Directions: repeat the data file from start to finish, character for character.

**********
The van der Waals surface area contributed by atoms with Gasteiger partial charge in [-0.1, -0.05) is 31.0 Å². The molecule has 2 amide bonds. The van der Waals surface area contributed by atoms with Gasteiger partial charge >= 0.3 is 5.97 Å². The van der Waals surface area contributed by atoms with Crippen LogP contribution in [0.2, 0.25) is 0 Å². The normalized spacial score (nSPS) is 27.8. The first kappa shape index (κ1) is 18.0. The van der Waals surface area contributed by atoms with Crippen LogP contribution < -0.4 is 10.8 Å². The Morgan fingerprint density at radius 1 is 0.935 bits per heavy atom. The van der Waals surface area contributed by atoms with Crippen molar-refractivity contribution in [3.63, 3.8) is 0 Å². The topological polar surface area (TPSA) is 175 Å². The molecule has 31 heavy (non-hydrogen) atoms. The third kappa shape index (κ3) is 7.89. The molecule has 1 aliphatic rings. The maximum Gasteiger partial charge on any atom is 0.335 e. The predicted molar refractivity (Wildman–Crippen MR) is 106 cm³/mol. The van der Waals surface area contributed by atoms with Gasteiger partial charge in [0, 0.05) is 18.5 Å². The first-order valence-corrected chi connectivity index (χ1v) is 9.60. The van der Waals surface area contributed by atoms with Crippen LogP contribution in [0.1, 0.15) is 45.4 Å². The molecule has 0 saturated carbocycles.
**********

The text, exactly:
The van der Waals surface area contributed by atoms with Gasteiger partial charge in [-0.1, -0.05) is 31.0 Å². The molecule has 2 amide bonds. The van der Waals surface area contributed by atoms with Gasteiger partial charge >= 0.3 is 5.97 Å². The van der Waals surface area contributed by atoms with Crippen LogP contribution in [0.2, 0.25) is 0 Å². The normalized spacial score (nSPS) is 27.8. The first kappa shape index (κ1) is 18.0. The van der Waals surface area contributed by atoms with Crippen LogP contribution < -0.4 is 10.8 Å². The Morgan fingerprint density at radius 1 is 0.935 bits per heavy atom. The van der Waals surface area contributed by atoms with Crippen molar-refractivity contribution in [3.63, 3.8) is 0 Å². The topological polar surface area (TPSA) is 175 Å². The molecule has 31 heavy (non-hydrogen) atoms. The third kappa shape index (κ3) is 7.89. The molecule has 1 aliphatic rings. The maximum Gasteiger partial charge on any atom is 0.335 e. The predicted molar refractivity (Wildman–Crippen MR) is 106 cm³/mol. The van der Waals surface area contributed by atoms with Gasteiger partial charge in [0, 0.05) is 18.5 Å². The first-order valence-corrected chi connectivity index (χ1v) is 9.60. The van der Waals surface area contributed by atoms with Crippen LogP contribution in [0.1, 0.15) is 45.4 Å². The molecule has 0 saturated carbocycles.